by Leah Claire Kaminski
Crazy Snail and Backseat Driver by Igor Kasev
I eat my first mushrooms in traffic with my sister on Seven Mile Bridge. I’m a small notch in the metal spine of cars cooking over the hot sea. Over the old bridge running next to us like a mouth missing teeth, a powerline runs and dips. On it a pelican strung up charred, hooked by its cavernous beak.
I enter its gully of a mouth, its graveyard of fishes. Later the sun sets through mangroves, black boughs woven through the slow-burn sky.
Islands made of green, volcanic with life growing over itself in the dark. And in my chest voracious desire. I’m not there but I’m watching. My teeth crumble, fall. Into my hands which must be taught to catch them.
Later in the light place there’s a small lagoon, hidden, that I’ve been to before. It’s slipped into a pocket of my memory, and it’s there like a postcard I can dive into. It’s behind that strip of land and there are people there, and there I am as a woman-child, and it’s everything I pretended I’d found then. It’s a mind free and flying, it’s how a body is only safe in water.
Slash pines lean up, up, against a blue sky printed with cicada sound. My mother screaming in the dirt road. Screaming after my brother, who’s gone. I think she might be holding a broom. Today she wears printed boxers, no bra. I see her there still screaming now.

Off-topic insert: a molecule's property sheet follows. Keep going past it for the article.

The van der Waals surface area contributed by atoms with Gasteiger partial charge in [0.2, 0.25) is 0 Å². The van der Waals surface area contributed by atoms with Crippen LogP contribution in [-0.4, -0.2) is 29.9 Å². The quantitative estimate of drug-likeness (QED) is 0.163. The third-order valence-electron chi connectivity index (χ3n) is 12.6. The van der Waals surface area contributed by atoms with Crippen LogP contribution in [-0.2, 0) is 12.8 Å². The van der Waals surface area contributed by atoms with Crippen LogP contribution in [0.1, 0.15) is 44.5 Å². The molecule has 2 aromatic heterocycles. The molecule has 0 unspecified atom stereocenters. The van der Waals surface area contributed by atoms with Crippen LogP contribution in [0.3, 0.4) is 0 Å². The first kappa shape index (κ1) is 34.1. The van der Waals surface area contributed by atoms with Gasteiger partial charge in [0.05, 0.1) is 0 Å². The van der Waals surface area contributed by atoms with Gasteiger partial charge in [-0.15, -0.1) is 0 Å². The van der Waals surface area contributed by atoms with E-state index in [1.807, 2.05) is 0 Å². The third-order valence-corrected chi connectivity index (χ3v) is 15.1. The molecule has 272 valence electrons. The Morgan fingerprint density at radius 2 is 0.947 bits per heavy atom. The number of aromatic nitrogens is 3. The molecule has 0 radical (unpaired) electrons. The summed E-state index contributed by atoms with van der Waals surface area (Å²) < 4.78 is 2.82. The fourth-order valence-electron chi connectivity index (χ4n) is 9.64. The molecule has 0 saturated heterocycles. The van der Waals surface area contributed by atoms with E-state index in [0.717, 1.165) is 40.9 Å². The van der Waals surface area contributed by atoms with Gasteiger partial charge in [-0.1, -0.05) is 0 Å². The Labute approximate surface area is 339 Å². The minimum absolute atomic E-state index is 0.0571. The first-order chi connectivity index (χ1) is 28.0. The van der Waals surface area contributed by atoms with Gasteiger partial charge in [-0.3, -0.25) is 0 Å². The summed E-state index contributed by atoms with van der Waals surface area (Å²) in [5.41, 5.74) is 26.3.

In a dark town around a dark scrubby square on the gray sidewalk walks a strange gray creature who takes my hand. I am small, I am small, I am scared, I am home.
Rain on North Avenue, and the middle of my body is something like the entire world on fire, and I’m grabbing the doula, and I’m grabbing the car’s cloth ceiling, and I’m screaming louder than I’ve ever screamed.
My baby falls out the window and flies, he flies, flips into a far-down ocean. He’s gone, he’s fine.
A child in a mask, running on yellow leaves from a locust tree after fall rain. He is not my child but he could be, blond and small and moving away from me. I never thought, particularly, that my life could look like a life like this: one with autumn leaves and a quiet street with a small safe school that I drive to singing. That’s some mornings. Other mornings are not this morning.
I find an extra room in the house, a space that feels like the inside of my body, it’s the now-burned house but here it’s filled and filigreed, it’s beautiful. All my stuff is here, all our stuff, burgeoning with life, not gone after all.
Leah Claire Kaminski‘s work appears in places like Bennington Review, Hayden’s Ferry Review, Massachusetts Review, Prairie Schooner, and ZYZZYVA. She’s the author of three poetry chapbooks, two of which are forthcoming in 2022: Root (Milk and Cake Press) and Differential diagnosis from the Santa Anas (Harbor Editions).
Igor Kasev is a creator of chaos art. After a career in tech and AV project management, he discovered art as a way to unwind and connect with himself. Igor often uses rollers to paint and layers cut-outs onto canvas. Sometimes he’ll produce a deeply personal piece, and other times you’ll find him exploring messages he wants to portray in his style.